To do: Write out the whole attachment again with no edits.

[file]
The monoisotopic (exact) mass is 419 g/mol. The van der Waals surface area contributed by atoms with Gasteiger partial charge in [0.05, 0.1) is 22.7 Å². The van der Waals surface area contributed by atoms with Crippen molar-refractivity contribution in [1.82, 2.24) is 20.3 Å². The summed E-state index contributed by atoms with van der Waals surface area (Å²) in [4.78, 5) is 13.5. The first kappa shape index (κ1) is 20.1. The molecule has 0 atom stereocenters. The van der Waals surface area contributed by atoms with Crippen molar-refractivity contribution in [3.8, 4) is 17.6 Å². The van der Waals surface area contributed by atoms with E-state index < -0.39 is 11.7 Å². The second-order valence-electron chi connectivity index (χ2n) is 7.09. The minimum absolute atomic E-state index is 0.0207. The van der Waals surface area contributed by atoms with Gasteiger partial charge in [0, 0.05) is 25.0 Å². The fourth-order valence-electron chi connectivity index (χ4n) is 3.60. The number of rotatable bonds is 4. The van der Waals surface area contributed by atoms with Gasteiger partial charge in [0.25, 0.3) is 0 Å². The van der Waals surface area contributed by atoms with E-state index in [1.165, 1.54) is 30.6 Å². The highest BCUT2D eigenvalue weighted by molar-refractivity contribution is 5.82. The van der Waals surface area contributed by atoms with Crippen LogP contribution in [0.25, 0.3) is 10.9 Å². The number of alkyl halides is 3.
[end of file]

The monoisotopic (exact) mass is 419 g/mol. The van der Waals surface area contributed by atoms with Gasteiger partial charge in [0.05, 0.1) is 22.7 Å². The van der Waals surface area contributed by atoms with Crippen molar-refractivity contribution in [1.82, 2.24) is 20.3 Å². The summed E-state index contributed by atoms with van der Waals surface area (Å²) in [4.78, 5) is 13.5. The first kappa shape index (κ1) is 20.1. The molecule has 0 atom stereocenters. The van der Waals surface area contributed by atoms with Crippen molar-refractivity contribution in [3.8, 4) is 17.6 Å². The van der Waals surface area contributed by atoms with E-state index < -0.39 is 11.7 Å². The second-order valence-electron chi connectivity index (χ2n) is 7.09. The minimum absolute atomic E-state index is 0.0207. The van der Waals surface area contributed by atoms with Gasteiger partial charge in [0, 0.05) is 25.0 Å². The fourth-order valence-electron chi connectivity index (χ4n) is 3.60. The number of rotatable bonds is 4. The van der Waals surface area contributed by atoms with Gasteiger partial charge in [0.25, 0.3) is 0 Å². The van der Waals surface area contributed by atoms with E-state index in [1.165, 1.54) is 30.6 Å². The highest BCUT2D eigenvalue weighted by molar-refractivity contribution is 5.82. The van der Waals surface area contributed by atoms with Crippen LogP contribution in [0.25, 0.3) is 10.9 Å². The number of alkyl halides is 3.